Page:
Roewyn grabbed a passing branch and pulled. She smoothed one of the leaves between her fingers. “Don’t underestimate them. I saw a lot of cruelty as a child, but the Lora were the worst. Our skald used to spin stories of the Aeshqommaeni warriors from the far north—men who dressed themselves in wolf pelts and sharpened and painted their teeth red before battle. When my father took my sister and I to see one of the villages they’d destroyed, the ground was so soaked with blood I mistook the houses for brick instead of thatch.” Roewyn let the branch whip back with a snap. “The Lora didn’t need to try to make themselves frightening. Instead of villages strewn with corpses, they left emptiness behind. They carted off every body they could to sell as slaves, and those they killed they burned. Everything they did was so precise. Every piece of armour and every weapon identical. My sister and I ran from them, but how do you outrun the sun itself?” She turned and looked at Iridescia. “I was lucky I was caught. I’ll never know what happened to Vivaen—whether she starved to death running east, or if the Lora captured her somewhere else. Maybe an Aeshqommaeni warrior found her and ripped into her with his sharp red teeth.”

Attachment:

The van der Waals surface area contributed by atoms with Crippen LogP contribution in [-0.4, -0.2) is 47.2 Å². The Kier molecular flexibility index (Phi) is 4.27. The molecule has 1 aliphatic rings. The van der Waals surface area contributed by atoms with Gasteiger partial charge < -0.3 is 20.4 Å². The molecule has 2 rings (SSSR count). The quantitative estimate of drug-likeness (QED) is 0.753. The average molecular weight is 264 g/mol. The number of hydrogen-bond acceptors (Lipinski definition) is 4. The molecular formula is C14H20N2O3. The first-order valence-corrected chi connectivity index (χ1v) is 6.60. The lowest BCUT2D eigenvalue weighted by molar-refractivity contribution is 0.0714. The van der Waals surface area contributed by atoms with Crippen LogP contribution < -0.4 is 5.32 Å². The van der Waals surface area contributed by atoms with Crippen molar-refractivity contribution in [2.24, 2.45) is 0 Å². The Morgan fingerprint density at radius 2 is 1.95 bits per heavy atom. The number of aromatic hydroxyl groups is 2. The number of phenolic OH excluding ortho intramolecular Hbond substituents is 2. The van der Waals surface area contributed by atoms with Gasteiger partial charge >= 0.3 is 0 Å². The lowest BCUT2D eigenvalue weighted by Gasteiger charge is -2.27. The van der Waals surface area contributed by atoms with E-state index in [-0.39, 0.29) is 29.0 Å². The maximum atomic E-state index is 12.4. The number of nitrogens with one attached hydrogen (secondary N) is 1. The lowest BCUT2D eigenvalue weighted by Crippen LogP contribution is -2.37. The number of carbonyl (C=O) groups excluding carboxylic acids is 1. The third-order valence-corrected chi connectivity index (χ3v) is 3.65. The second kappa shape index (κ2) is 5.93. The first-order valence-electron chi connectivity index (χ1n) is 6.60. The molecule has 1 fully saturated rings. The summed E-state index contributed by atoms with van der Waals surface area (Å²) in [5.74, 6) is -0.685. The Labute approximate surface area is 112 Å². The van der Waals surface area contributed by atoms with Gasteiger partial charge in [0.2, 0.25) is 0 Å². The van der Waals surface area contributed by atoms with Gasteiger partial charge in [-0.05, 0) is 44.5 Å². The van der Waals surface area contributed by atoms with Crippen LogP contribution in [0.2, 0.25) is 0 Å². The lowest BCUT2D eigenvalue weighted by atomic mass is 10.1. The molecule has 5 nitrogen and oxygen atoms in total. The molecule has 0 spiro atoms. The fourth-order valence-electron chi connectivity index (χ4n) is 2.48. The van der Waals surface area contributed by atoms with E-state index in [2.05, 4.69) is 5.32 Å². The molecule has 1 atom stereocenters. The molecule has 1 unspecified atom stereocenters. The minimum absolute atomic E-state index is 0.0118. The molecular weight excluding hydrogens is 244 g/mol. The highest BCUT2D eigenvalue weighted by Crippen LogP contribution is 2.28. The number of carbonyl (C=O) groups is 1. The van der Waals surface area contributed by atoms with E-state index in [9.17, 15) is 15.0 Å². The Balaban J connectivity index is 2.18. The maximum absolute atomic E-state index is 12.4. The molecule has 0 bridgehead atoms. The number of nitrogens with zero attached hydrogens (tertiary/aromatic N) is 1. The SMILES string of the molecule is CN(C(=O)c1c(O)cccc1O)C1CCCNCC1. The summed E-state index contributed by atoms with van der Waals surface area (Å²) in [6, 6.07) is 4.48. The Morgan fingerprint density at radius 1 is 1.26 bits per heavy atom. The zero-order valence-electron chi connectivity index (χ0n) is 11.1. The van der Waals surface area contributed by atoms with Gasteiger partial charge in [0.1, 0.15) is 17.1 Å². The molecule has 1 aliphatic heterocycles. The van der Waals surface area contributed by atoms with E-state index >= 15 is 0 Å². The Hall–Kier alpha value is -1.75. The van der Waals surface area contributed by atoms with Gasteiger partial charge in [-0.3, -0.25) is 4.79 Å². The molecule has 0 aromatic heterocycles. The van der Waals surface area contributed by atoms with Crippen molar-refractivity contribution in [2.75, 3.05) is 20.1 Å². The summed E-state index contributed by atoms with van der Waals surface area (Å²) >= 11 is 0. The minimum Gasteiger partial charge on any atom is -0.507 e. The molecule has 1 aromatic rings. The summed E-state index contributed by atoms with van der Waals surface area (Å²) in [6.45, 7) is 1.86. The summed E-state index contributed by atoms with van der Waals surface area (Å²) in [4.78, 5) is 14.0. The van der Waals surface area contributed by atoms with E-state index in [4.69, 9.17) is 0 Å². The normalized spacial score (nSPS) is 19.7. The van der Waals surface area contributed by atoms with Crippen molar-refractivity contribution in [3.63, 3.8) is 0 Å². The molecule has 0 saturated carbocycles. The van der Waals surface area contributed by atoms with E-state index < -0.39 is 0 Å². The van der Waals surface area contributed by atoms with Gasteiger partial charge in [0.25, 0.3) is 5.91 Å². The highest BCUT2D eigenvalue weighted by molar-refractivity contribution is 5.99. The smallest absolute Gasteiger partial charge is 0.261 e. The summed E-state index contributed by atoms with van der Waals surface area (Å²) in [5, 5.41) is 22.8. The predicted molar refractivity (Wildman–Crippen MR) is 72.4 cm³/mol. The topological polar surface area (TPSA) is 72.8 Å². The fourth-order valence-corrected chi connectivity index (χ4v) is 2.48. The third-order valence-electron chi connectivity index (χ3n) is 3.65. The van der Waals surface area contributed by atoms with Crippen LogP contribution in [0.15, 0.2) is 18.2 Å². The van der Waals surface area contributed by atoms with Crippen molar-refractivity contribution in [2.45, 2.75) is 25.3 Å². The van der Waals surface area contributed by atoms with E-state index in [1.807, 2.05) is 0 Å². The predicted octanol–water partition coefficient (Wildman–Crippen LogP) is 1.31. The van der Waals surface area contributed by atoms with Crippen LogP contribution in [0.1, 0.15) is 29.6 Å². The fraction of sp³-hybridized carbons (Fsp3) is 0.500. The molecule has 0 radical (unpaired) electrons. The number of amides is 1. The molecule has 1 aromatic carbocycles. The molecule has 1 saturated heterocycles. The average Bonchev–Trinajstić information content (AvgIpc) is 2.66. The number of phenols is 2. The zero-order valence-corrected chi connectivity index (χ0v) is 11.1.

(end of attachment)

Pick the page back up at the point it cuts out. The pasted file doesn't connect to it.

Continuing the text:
Iridescia shuddered. She stared into the trees to her right, half expecting a giant with yellow hair and bloodstained lips to leap out of the forest and bite her. “It must have been like that here, too.” Iridescia was suddenly very glad she hadn’t been alive during the Troubles, even if it would have meant getting to visit the pagan temples before they’d become illegal.
“Maybe a little,” Roewyn said. She cocked her head to the side. “What was done here was a different kind of evil. More insidious.”
“It is insidious.” Liberio tromped ahead. “That’s why I’m going to stop it. The army here doesn’t care about Hadrianus. If anything, they resent him. No one would punish me for killing him.”